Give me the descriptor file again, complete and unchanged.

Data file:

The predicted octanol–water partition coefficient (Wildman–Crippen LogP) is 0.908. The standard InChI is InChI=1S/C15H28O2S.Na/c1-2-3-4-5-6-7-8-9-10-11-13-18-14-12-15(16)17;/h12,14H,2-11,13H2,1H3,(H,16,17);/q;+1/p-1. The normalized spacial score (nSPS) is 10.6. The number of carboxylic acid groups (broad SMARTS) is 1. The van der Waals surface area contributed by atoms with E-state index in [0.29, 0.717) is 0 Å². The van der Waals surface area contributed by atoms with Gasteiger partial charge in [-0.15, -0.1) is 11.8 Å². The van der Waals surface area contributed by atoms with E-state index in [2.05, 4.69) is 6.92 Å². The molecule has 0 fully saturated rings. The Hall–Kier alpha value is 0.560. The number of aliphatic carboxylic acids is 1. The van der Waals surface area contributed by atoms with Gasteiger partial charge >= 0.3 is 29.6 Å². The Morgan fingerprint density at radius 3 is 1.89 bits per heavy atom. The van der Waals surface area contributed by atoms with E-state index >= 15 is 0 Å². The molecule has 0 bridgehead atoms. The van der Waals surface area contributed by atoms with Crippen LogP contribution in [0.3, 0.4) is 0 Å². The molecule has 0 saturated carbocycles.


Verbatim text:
The predicted octanol–water partition coefficient (Wildman–Crippen LogP) is 0.908. The standard InChI is InChI=1S/C15H28O2S.Na/c1-2-3-4-5-6-7-8-9-10-11-13-18-14-12-15(16)17;/h12,14H,2-11,13H2,1H3,(H,16,17);/q;+1/p-1. The normalized spacial score (nSPS) is 10.6. The number of carboxylic acid groups (broad SMARTS) is 1. The van der Waals surface area contributed by atoms with E-state index in [0.29, 0.717) is 0 Å². The van der Waals surface area contributed by atoms with Gasteiger partial charge in [-0.15, -0.1) is 11.8 Å². The van der Waals surface area contributed by atoms with E-state index in [2.05, 4.69) is 6.92 Å². The molecule has 0 fully saturated rings. The Hall–Kier alpha value is 0.560. The number of aliphatic carboxylic acids is 1. The van der Waals surface area contributed by atoms with Gasteiger partial charge >= 0.3 is 29.6 Å². The Morgan fingerprint density at radius 3 is 1.89 bits per heavy atom. The van der Waals surface area contributed by atoms with E-state index >= 15 is 0 Å². The molecule has 0 bridgehead atoms. The van der Waals surface area contributed by atoms with Crippen LogP contribution in [0.3, 0.4) is 0 Å². The molecule has 0 saturated carbocycles.